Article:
The NEJM clearly demonstrates that the FDA’s past history of monitoring drugs is marred with failures. Their brief gives examples of those failures by explaining what happened with regard to Redux/Pondimin, Vioxx, and Trasylol drugs.  One cause of the FDA’s failure is that the drug companies fail to inform the FDA in a timely fashion.  For instance, Merck knew as far back as 1997 that Vioxx “resulted in systemic reduction of a critical component to the human body’s defense mechanism against heart attacks.” It was not until 2002 that the FDA finally insisted that Merck issue a precaution.  And to further exacerbate the problem, it was not until 2004 that Merck finally withdrew the drug from the market.  NEJM’s amicus brief shows the same striking pattern for the other drugs.
Wyeth also clings to the idea that over-warning about drugs hazards will scare sick people away from taking the drug. However, NEJM correctly observes that no empirical data exists which demonstrates this hypothesis and in the meantime, the public’s health is jeopardized.  The drug companies are essentially playing doctor by making decisions for and on the behalf of patients.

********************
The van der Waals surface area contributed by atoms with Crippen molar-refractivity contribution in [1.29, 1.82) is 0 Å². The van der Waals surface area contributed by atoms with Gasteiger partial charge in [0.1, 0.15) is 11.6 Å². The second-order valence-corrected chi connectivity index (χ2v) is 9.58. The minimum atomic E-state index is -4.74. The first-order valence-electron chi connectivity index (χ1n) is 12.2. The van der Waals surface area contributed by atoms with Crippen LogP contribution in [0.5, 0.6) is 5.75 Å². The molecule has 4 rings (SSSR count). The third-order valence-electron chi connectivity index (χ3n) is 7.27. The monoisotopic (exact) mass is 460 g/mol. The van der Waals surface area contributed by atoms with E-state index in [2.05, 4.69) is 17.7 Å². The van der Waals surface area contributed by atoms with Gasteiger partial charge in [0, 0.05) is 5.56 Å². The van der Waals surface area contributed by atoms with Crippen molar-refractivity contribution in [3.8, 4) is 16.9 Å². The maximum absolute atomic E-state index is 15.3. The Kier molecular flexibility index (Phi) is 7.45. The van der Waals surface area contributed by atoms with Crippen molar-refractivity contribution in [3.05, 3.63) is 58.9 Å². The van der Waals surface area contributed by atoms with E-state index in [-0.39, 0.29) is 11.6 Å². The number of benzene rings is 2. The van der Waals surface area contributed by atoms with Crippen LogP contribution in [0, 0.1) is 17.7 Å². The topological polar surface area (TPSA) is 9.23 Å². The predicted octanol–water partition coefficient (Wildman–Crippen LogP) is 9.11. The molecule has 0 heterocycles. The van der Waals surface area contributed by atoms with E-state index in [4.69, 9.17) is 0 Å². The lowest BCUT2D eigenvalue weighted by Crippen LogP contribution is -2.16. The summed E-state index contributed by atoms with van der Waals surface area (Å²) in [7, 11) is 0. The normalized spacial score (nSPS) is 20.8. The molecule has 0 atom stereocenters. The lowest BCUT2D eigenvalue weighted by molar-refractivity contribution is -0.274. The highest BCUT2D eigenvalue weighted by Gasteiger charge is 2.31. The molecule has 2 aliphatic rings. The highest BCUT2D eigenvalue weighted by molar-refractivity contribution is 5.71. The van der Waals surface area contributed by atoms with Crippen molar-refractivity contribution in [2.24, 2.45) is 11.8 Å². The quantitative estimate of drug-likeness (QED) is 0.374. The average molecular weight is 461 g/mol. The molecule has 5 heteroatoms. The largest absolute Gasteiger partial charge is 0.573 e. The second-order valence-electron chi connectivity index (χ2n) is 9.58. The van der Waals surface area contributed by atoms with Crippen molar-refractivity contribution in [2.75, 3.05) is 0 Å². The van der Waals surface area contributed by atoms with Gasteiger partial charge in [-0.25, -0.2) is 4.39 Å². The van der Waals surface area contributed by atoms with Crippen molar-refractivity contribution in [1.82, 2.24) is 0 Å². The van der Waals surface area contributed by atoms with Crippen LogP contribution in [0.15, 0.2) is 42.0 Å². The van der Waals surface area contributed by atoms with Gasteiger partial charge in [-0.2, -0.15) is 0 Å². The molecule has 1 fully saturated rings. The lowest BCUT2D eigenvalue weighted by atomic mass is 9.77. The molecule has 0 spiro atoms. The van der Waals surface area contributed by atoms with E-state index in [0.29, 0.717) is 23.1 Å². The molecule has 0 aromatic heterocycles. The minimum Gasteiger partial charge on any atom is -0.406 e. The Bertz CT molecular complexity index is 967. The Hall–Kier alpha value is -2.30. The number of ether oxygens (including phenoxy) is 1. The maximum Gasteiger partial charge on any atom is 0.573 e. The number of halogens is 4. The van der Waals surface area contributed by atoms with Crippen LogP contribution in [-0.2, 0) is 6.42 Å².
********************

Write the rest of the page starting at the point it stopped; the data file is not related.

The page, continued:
None of the policy arguments, as the NEJM correctly notes, satisfy the scrutiny requirements. The antidote is a “robust” state tort system.  Since many drug problems come to light only after the drug is marketed and the FDA cannot compel drug companies to reveal internal documents that track reports made by doctors and users regarding side effects, torts suits are an effective remedy.  During these suits, state courts can provide the stop gap via the discovery process or a court subpoena.  What is hidden from the FDA comes to light during this important stage of the trial. Further, potential high tort damages provide an incentive to ensure that drug companies warn the public.  As the FDA’s budget decreases, so does needed oversight and investigation. The tort liability system gives the FDA a powerful tool in which to poke the drug companies into warning the consumers.  Finally, the FDA has no independent power to make those who have been seriously harmed whole.  Hurrah for the independence of the NEJM for making a case for the consuming public.